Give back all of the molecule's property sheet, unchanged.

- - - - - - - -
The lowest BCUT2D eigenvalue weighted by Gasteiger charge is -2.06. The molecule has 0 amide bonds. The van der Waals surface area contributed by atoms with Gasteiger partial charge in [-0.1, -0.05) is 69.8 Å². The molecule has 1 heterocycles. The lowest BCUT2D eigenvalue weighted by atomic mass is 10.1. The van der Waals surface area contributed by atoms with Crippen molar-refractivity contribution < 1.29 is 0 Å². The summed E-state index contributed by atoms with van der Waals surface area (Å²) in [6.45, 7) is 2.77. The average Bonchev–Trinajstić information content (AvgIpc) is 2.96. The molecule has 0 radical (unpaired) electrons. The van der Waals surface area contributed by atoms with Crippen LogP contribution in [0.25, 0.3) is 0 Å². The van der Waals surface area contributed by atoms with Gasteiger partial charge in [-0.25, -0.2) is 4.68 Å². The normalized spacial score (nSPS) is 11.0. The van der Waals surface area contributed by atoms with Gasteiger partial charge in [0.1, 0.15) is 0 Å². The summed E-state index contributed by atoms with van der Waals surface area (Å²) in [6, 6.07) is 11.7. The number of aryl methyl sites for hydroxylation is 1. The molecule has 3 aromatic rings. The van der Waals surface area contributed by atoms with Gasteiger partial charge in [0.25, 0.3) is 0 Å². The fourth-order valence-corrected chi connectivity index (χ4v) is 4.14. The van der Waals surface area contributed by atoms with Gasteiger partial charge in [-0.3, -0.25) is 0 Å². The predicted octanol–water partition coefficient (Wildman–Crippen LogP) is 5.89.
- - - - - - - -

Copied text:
The lowest BCUT2D eigenvalue weighted by Gasteiger charge is -2.06. The molecule has 0 amide bonds. The van der Waals surface area contributed by atoms with Gasteiger partial charge in [-0.1, -0.05) is 69.8 Å². The molecule has 1 heterocycles. The lowest BCUT2D eigenvalue weighted by atomic mass is 10.1. The van der Waals surface area contributed by atoms with Crippen molar-refractivity contribution < 1.29 is 0 Å². The summed E-state index contributed by atoms with van der Waals surface area (Å²) in [6.45, 7) is 2.77. The average Bonchev–Trinajstić information content (AvgIpc) is 2.96. The molecule has 0 radical (unpaired) electrons. The van der Waals surface area contributed by atoms with Crippen LogP contribution in [0.25, 0.3) is 0 Å². The van der Waals surface area contributed by atoms with Gasteiger partial charge in [-0.25, -0.2) is 4.68 Å². The normalized spacial score (nSPS) is 11.0. The van der Waals surface area contributed by atoms with Gasteiger partial charge in [0.1, 0.15) is 0 Å². The summed E-state index contributed by atoms with van der Waals surface area (Å²) in [6, 6.07) is 11.7. The number of aryl methyl sites for hydroxylation is 1. The molecule has 3 aromatic rings. The van der Waals surface area contributed by atoms with Gasteiger partial charge in [0.25, 0.3) is 0 Å². The fourth-order valence-corrected chi connectivity index (χ4v) is 4.14. The van der Waals surface area contributed by atoms with Gasteiger partial charge in [-0.3, -0.25) is 0 Å². The predicted octanol–water partition coefficient (Wildman–Crippen LogP) is 5.89.